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- Top Internal Communication Tools to Support Disability Inclusion | Getting Hired
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- Black History Month: In Action Panel Wrap Up! | Getting Hired
- Benefits of Remote Jobs: From Flexibility To Work-Life Balance | Getting Hired
- 6 Tips for Recruiting a Talented, Diverse Sales Team | Getting Hired
Advancing Women at Every Career Level with Lincoln Financial Group | Getting Hired
Do You Have To Disclose a Disability At Work? | Getting Hired
Benefits of Remote Jobs: From Flexibility To Work-Life Balance | Getting Hired
6 Tips for Recruiting a Talented, Diverse Sales Team | Getting Hired
How To Minimize Stress at Work
With May’s Mental Health Awareness Month in full swing, there’s no better time to talk about the realities of managing stress in the workplace. According to the Anxiety and Depression Society of America, stress and anxiety most strongly impacts work performance, relationships with coworkers, and the quality of work. Furthermore, over 70% of survey respondents noted that work-related stress also impacts their personal lives.
Given these staggering statistics, it’s important to take a proactive approach to stress management. It may be easier than you think! Here are five simple ways employers and job-seekers alike can minimize workplace stress:
- Set and maintain confident professional boundaries. Creating limits for yourself can stop your job from quickly becoming your life. Consider defining when your colleagues can and cannot contact you, setting firm working hours, and limiting the personal time you spend with your work connections. Remember: you are a person outside of your job!
- Make time throughout the workday for intermittent self-care breaks. Ever have those days where you sit down to work and get so caught up in your projects that you work through lunch? In addition to your lunch break, allow yourself short breaks throughout the day to stretch, drink water, or even go for a walk. Taking time away from your workspace can allow you to come back refreshed and ready to tackle your deadlines.
- Think before committing to new projects. Before you jump to join that new committee, task force, or group initiative, ask yourself: Will I realistically have the capacity to take on this new responsibility? Consider your needs and available resources, and whether it will lead to overextending yourself. Spreading yourself too thin can quickly lead to feeling overwhelmed.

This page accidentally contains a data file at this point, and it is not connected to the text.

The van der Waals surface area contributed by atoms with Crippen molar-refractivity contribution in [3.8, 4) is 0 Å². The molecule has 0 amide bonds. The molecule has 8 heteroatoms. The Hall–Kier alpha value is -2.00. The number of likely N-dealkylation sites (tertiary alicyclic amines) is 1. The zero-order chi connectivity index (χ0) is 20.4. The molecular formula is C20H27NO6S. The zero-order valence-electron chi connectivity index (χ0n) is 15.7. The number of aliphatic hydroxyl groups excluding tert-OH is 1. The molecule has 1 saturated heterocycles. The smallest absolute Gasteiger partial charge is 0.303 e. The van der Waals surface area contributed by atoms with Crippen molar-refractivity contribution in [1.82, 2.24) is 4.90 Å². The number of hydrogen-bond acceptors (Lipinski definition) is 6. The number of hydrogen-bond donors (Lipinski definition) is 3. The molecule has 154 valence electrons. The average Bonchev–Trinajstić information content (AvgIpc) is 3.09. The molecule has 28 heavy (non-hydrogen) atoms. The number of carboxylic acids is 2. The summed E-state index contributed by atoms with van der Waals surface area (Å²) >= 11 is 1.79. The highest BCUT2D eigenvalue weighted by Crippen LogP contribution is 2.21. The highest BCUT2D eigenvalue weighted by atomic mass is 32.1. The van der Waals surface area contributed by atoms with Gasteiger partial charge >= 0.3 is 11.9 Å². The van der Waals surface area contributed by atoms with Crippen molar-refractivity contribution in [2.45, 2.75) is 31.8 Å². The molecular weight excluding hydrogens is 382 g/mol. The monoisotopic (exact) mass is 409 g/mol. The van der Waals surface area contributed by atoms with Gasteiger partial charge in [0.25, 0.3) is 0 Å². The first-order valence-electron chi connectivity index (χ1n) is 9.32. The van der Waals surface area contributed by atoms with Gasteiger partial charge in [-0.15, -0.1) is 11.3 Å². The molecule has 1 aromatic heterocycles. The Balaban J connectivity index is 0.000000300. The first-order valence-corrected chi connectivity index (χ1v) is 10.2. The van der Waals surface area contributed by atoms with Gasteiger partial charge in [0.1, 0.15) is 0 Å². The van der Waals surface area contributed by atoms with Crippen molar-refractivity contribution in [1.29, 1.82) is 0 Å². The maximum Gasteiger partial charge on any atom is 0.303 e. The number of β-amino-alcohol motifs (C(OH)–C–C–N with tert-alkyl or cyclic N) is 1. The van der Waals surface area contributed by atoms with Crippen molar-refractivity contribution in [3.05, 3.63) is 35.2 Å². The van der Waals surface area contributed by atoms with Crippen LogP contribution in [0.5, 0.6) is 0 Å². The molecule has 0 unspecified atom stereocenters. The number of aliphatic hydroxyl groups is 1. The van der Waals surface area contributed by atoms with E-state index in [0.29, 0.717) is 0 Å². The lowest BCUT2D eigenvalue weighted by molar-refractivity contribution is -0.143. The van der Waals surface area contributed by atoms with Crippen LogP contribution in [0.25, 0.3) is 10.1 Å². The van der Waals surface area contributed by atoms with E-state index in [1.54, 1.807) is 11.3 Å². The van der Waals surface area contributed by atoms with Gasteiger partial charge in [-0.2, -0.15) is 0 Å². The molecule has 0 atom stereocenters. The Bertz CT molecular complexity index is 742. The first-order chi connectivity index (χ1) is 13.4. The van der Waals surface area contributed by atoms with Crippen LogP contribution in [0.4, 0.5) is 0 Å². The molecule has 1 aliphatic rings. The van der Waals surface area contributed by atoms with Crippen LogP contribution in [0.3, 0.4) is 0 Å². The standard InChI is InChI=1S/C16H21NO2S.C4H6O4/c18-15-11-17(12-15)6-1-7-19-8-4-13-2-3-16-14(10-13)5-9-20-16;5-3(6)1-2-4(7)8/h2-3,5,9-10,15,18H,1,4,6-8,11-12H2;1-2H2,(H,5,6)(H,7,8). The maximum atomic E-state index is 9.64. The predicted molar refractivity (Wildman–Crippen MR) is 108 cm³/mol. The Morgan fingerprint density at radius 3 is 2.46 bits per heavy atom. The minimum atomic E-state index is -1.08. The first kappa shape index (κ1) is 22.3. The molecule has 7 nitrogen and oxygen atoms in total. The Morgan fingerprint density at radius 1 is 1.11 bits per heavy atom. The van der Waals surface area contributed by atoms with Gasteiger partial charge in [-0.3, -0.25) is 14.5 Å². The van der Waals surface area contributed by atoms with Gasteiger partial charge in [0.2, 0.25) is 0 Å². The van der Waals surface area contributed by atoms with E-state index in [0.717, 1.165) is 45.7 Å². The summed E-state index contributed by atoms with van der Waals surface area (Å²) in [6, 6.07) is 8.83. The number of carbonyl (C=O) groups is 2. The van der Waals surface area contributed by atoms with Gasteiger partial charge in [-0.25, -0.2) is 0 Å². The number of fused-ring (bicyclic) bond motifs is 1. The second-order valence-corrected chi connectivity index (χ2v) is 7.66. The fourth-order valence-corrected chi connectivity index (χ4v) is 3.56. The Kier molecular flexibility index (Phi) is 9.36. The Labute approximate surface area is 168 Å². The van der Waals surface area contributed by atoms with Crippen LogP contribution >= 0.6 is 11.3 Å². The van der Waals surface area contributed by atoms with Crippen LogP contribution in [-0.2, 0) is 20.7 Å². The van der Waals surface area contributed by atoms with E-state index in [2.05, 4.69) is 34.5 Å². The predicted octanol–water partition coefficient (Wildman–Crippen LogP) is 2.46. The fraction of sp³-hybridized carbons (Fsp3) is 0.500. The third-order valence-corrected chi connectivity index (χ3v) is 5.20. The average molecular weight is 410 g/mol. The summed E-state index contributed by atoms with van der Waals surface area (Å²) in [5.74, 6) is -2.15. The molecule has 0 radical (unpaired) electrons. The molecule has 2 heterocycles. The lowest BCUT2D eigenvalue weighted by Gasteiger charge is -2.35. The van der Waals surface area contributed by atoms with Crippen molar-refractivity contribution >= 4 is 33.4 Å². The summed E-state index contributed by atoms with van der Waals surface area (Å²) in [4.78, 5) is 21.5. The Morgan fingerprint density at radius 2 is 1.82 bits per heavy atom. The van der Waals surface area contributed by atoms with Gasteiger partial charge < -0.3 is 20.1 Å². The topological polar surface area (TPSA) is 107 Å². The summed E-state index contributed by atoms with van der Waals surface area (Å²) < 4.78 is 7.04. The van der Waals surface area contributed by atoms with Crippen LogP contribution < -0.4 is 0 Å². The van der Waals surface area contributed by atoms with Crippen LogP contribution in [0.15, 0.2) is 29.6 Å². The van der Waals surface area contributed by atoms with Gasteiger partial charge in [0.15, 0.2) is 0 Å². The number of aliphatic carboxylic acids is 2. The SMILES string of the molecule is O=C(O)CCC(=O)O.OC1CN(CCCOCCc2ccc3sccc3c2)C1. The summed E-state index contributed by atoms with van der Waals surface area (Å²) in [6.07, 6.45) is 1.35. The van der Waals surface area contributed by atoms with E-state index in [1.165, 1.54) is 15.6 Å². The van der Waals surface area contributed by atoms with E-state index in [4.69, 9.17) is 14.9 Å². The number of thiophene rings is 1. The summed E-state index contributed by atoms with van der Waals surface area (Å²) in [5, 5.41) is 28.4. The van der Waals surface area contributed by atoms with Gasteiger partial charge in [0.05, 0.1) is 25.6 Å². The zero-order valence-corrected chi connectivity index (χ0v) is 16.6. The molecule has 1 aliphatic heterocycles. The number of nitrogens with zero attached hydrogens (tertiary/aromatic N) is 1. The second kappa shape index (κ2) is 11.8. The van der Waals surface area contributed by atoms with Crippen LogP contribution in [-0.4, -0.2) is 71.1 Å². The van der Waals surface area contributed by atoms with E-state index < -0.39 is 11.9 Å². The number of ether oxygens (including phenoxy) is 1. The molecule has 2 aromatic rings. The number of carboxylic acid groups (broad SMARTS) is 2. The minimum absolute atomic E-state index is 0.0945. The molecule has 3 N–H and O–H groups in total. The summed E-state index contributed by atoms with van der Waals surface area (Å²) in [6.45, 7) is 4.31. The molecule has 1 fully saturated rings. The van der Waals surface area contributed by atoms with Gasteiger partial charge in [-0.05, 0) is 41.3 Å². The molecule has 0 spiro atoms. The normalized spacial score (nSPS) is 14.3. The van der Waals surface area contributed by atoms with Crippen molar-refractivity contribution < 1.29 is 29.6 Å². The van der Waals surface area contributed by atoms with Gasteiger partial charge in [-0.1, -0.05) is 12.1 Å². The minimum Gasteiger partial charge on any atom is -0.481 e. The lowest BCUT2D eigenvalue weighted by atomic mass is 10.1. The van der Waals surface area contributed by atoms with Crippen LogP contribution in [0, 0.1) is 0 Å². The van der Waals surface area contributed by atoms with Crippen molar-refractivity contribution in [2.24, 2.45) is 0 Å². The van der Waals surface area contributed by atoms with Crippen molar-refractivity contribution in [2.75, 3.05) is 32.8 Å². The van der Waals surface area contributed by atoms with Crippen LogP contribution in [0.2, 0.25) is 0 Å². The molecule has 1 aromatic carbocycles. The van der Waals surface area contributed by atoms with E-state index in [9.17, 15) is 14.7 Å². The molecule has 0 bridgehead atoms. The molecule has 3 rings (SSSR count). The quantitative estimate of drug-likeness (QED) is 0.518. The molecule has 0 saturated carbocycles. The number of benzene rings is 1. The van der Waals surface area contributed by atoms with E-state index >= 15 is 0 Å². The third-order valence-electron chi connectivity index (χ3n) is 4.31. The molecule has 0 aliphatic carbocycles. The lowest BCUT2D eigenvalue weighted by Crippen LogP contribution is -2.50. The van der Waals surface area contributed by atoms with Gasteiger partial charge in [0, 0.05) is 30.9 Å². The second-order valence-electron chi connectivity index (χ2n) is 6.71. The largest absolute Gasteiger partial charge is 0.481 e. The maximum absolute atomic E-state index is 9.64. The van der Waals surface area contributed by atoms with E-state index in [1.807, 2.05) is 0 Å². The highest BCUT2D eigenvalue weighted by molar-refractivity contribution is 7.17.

- Delegate responsibilities. Think of delegation as an opportunity to acknowledge the strengths of your team members and further develop their skills. Make it clear that your organization values employees who understand where their time is best spent by modeling delegation in your own work.
- Don’t be afraid to ask for help. Although you may be feeling self-conscious, it’s okay to admit when you’re struggling. Many employers prefer their employees to be open communicators. Your manager can be better equipped to provide you with support or adjustments to your workload if you’re honest with them– and yourself. If talking directly with your manager feels too intimidating, try talking with your Human Resources department. They can provide you with workplace accommodations to minimize your stress, especially if it is tied to an experience of disability.
Now in its 73rd year, Mental Health Awareness Month is an opportunity for everyone – those within and beyond the disability community – to take a closer look at the importance of prioritizing the needs of our minds, even if it takes precedence over workplace deadlines. How are you prioritizing your mental health?
Getting Hired is committed to building and promoting inclusive workforces and connecting that diverse talent to employers who are cultivating accommodating environments.